Nijgadh International Airport: Fresh report may cost state coffers Rs700mThe National Concern and Coordination Committee of the Upper House has directed the Tourism Ministry to prepare a fresh detailed project report of the proposed international airport in Nijgadh, Bara that may cost the government an ‘unnecessary’ financial burden of nearly Rs700 million.
Published at : December 20, 2018
Updated at : December 20, 2018 23:43
The National Concern and Coordination Committee of the Upper House has directed the Tourism Ministry to prepare a fresh detailed project report of the proposed international airport in Nijgadh, Bara that may cost the government an ‘unnecessary’ financial burden of nearly Rs700 million.
The committee, which is entrusted with overseeing national pride projects, led by its Chairman Dil Kumari Rawal prepared the field report of the highly complex and controversial airport project.
In its report, the committee has directed the ministry to approve the detailed project report (DPR) within this fiscal year, ending mid-July in order to expedite the project’s development.
Few experts with whom the Post talked to said the DPR was a “waste of money” as no one would own the report prepared by the government.
Apart from the proposed DPR, the government also has to reimburse Rs700 million [inflation, interest and opportunity cost adjusted] to Korea’s Landmark Worldwide Company (LMW) that had already submitted a detailed feasibility study (DFS) to the government in August 2011.
It had acquired the contract to carry out the study in March 2010.
Experts said that the DFS particularly is a feasibility study that evaluates the project’s potential for success and is an important study to attract potential investors and lending institutions. It’s a complete document for investment decision-making, approval and planning.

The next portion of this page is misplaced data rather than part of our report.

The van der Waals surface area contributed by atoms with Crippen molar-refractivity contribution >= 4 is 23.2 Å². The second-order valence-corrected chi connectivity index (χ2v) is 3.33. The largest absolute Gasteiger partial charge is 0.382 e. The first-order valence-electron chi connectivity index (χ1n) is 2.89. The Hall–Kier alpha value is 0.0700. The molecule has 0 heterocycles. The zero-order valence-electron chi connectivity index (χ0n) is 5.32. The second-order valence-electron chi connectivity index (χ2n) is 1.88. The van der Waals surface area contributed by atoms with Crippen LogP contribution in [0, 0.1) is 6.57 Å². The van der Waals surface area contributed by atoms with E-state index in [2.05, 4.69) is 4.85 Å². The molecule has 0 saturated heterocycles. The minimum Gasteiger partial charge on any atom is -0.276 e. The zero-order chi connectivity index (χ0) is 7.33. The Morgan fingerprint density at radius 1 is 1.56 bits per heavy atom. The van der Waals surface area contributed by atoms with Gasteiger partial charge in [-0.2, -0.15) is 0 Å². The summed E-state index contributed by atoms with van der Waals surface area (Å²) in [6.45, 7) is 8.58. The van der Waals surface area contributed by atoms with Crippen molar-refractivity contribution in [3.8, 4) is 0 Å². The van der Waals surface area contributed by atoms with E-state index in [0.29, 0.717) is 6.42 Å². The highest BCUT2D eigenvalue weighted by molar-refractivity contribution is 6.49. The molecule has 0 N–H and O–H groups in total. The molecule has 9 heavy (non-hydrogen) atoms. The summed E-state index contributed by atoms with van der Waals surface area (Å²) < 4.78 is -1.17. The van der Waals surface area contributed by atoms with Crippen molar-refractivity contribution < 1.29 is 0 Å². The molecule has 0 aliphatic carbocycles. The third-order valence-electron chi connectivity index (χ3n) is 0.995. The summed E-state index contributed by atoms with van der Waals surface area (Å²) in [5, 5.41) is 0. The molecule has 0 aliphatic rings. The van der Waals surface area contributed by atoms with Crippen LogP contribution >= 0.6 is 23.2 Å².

On the other hand, a DPR is a document based on which further work on the project is carried out by the investor that evaluates the cost and benefits of the project internally. Normally, a DPR prepared by one investor or company is not owned by another. For example, an Indian company had prepared the DPR to develop the Kathmandu-Tarai Express Highway. However, after the government did not award the project to the Indian company, its DPR became useless.
“Even the Nepal Army, who is developing the project did not buy the DPR prepared by the Indian firm and decided to prepare its own,” said a source from the Civil Aviation Authority of Nepal (CAAN).
“Obviously, there will be need of the DPR but not one prepared by the government. The firm who will get the project will prepare the DPR on its own as per international practice,” he said. “Hence, the Nijgadh airport’s DPR is a waste of money.”
According to an official at the Tourism Ministry, it’s been two years since CAAN had invited bids to select a consultant to prepare the DPR. It shortlisted a few companies but the plan has been put on hold, fearing that it may attract interest of anti-graft bodies.
“There is no need to prepare two similar drafts by the government.”
“The government is yet to pay for the LMW’s report, and no one has said that the report is not workable,” said a senior official at the ministry. “Why does Caan want to spend a pile of money to produce another similar report?” he wondered.
The planned airport in Nijgadh, located 175 kilometres south of Kathmandu, will be spread over 80 square kilometres, which will be the biggest airport in South Asia in terms of areas.
Meanwhile, the committee submitted the field report to the Chairman of National Assembly Ganesh Prasad Timilsina with the conclusion that the tress around the airport should not be chopped down to make the airport city.
After carrying out field visit of the second international airport in Nijgadh and holding discussions with concerned stakeholders, the committee also directed the ministry to protect the land allocated for the construction of airport city in the name of the project.
Similarly, the committee has also directed the government to complete the construction of the airport within the given timeframe and should be not delayed under any circumstances.
The committee has also directed the ministry that the compensatory plantation of trees should be done with strict enforcement in the places where trees are felled for the development of the second international airport in Nijgadh.
More than 2.4 million small and large trees will have to be chopped down to build the swanky airport.